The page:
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  10. I better ROT13 this: lbh tbg zr fchggrevat jvgu gung 'Pnyiva naq Uboorf' wbxr, gnax lbh.
    Hope it helps.

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  11. There is a penalty for trying and failing to cast a spell, every so often it will backfire and hurt you quite significantly, so i would also place Casting as a key stat to level up if you are going down the magic route.

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    Replies
    1. Seconded.

      Pnfgvat fubhyq or whfg nf vzcbegnag nf "Znan" sbe nal fcryypnfgvat punenpgre. V vzntvar gur pbafrdhraprf bs n snvyrq purpx ner jbefr/zber rivqrag vs lbh nggrzcg uvtu yriry fcryyf ng n ybj fxvyy yriry.

      About the other skills:

      VZUB, Nggnpx, Qrsrafr, lbhe jrncba bs pubvpr fxvyy, Znan naq Pnfgvat ner birejuryzvatyl zber vzcbegnag guna gur erfg.

      Yber vf tbbq va gurbel, ohg rira ng uvtu yriry gurer ner n ybg bg vgrzf lbh jba'g or noyr gb vqragvsl.

      Ba gur bgure unaq, vs lbh zvaznk lbhe ohvyq jvgu whfg gur tbbq fxvyyf, gur tnzr (be ng yrnfg pbzong) jvyy orpbzr irel rnfl, irel dhvpxyl.

      N srj fxvyyf unir n qverpg fcryy rdhvinyrag (Jngre Jnyx, Bcra) naq znxrf zber frafr gb vairfg va gur trareny fcryypnfgvat fxvyyf engure guna gur fcrpvsvp barf.

      Delete
    2. I think you can also just do a minor backfire that wastes mana, so I'd concur Casting is important if you plan to actually cast other in ways you could theoretically save scum around.

      Delete
  12. If you plan on writing lots of notes on the automap, you might want to use the wide right margin for them, the same way the first level was pre-annotated. The actual map area doesn't extend all the way to the right. I didn't realize this when I played the first UU a couple of years ago, and my maps were very messy.

    Also, do you still have a save file for the first paladin character? Would be interesting to know if he got the same rune set as your mage. Apparently the starter pack is somewhat randomized, some runes being rarer or not appearing at all for some classes. In the starter pack, that is.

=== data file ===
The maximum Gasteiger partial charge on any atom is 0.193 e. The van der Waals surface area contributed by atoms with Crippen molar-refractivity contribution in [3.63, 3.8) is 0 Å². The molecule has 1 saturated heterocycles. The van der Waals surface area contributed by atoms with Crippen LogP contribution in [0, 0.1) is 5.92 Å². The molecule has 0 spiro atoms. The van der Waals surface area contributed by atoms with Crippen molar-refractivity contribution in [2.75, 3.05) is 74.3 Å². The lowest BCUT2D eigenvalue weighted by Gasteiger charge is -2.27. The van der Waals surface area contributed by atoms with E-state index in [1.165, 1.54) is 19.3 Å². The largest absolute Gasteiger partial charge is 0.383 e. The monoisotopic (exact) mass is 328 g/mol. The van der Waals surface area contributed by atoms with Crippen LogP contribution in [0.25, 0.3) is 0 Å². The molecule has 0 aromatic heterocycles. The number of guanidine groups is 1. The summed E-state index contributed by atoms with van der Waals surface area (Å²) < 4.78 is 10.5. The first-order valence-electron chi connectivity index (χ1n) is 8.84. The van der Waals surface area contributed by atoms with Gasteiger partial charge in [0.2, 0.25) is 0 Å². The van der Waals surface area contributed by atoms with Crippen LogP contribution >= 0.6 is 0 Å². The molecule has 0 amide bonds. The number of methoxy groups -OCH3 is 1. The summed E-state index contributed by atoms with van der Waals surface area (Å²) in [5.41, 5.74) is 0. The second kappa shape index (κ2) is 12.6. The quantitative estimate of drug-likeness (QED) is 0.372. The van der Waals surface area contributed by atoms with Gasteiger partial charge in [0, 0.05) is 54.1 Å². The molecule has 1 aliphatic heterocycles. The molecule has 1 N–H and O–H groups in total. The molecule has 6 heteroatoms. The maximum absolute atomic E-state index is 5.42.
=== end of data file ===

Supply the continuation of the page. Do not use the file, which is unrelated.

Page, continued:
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  13. Yep, you got me with the Calvin and Hobbes line. We have (or had, before we moved) several of the books.

    Lori and I both think that The Princess Bride in book form is even better than the film, but the film is great. William Goldman also wrote a couple of interesting books on screenwriting and the film industry - I think the titles are "Adventures In the Screen Trade" and "Which Lie Did I Tell?" Goldman did the screenplay for Butch Cassidy and the Sundance Kid, among others.

    I liked the original Ultima Underworld - which blew me away! - better than UUW2. I kept coming up against Uncanny Valley syndrome with the second game; the less realistic and less canon first game worked better for me. The castle didn't feel right, and the personalities of the Ultima paragons (Iolo, Dupre, etc.) didn't feel right compared to their roles in Ultima.

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    Replies
    1. Was it the whole thing of Iolo swinging his sword at the Avatar if you took an apple from his room? :D

      Delete
  14. Some ROT13 skill stuff:

    You're going to want at least some in

    gur fxvyy bs npebong, orpnhfr gur snyy qnzntr trgf naablvat